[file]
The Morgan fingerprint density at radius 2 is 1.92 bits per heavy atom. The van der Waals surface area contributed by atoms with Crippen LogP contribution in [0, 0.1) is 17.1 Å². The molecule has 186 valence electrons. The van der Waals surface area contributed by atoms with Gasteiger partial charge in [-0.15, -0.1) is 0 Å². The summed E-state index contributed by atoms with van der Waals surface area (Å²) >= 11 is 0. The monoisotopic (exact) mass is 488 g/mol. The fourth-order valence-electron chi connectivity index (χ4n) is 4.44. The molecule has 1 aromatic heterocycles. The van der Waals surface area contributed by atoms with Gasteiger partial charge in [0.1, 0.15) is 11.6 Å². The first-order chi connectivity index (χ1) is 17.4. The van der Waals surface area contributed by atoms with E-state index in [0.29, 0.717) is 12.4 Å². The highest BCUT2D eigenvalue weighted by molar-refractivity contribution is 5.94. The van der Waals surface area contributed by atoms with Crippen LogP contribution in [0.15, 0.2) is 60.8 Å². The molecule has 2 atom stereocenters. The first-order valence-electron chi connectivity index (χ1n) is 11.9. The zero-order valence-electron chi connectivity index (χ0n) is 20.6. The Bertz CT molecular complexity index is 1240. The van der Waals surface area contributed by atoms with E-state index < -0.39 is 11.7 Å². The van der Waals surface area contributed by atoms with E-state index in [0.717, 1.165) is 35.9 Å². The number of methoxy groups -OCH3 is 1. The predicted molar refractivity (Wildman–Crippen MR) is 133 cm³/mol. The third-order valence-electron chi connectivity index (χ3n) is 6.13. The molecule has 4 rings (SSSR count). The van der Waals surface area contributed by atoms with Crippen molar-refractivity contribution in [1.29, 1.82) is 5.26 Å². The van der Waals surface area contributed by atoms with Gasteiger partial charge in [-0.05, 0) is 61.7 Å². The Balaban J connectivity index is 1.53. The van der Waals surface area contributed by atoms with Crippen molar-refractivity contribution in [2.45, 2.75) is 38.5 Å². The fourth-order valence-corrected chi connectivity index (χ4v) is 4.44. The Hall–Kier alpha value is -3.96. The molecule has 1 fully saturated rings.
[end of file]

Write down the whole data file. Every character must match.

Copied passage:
The Morgan fingerprint density at radius 2 is 1.92 bits per heavy atom. The van der Waals surface area contributed by atoms with Crippen LogP contribution in [0, 0.1) is 17.1 Å². The molecule has 186 valence electrons. The van der Waals surface area contributed by atoms with Gasteiger partial charge in [-0.15, -0.1) is 0 Å². The summed E-state index contributed by atoms with van der Waals surface area (Å²) >= 11 is 0. The monoisotopic (exact) mass is 488 g/mol. The fourth-order valence-electron chi connectivity index (χ4n) is 4.44. The molecule has 1 aromatic heterocycles. The van der Waals surface area contributed by atoms with Gasteiger partial charge in [0.1, 0.15) is 11.6 Å². The first-order chi connectivity index (χ1) is 17.4. The van der Waals surface area contributed by atoms with E-state index in [0.29, 0.717) is 12.4 Å². The highest BCUT2D eigenvalue weighted by molar-refractivity contribution is 5.94. The van der Waals surface area contributed by atoms with Crippen LogP contribution in [0.15, 0.2) is 60.8 Å². The molecule has 2 atom stereocenters. The first-order valence-electron chi connectivity index (χ1n) is 11.9. The zero-order valence-electron chi connectivity index (χ0n) is 20.6. The Bertz CT molecular complexity index is 1240. The van der Waals surface area contributed by atoms with E-state index < -0.39 is 11.7 Å². The van der Waals surface area contributed by atoms with E-state index in [0.717, 1.165) is 35.9 Å². The number of methoxy groups -OCH3 is 1. The predicted molar refractivity (Wildman–Crippen MR) is 133 cm³/mol. The third-order valence-electron chi connectivity index (χ3n) is 6.13. The molecule has 4 rings (SSSR count). The van der Waals surface area contributed by atoms with Crippen molar-refractivity contribution in [1.29, 1.82) is 5.26 Å². The van der Waals surface area contributed by atoms with Gasteiger partial charge in [-0.05, 0) is 61.7 Å². The Balaban J connectivity index is 1.53. The van der Waals surface area contributed by atoms with Crippen molar-refractivity contribution in [2.45, 2.75) is 38.5 Å². The fourth-order valence-corrected chi connectivity index (χ4v) is 4.44. The Hall–Kier alpha value is -3.96. The molecule has 1 fully saturated rings.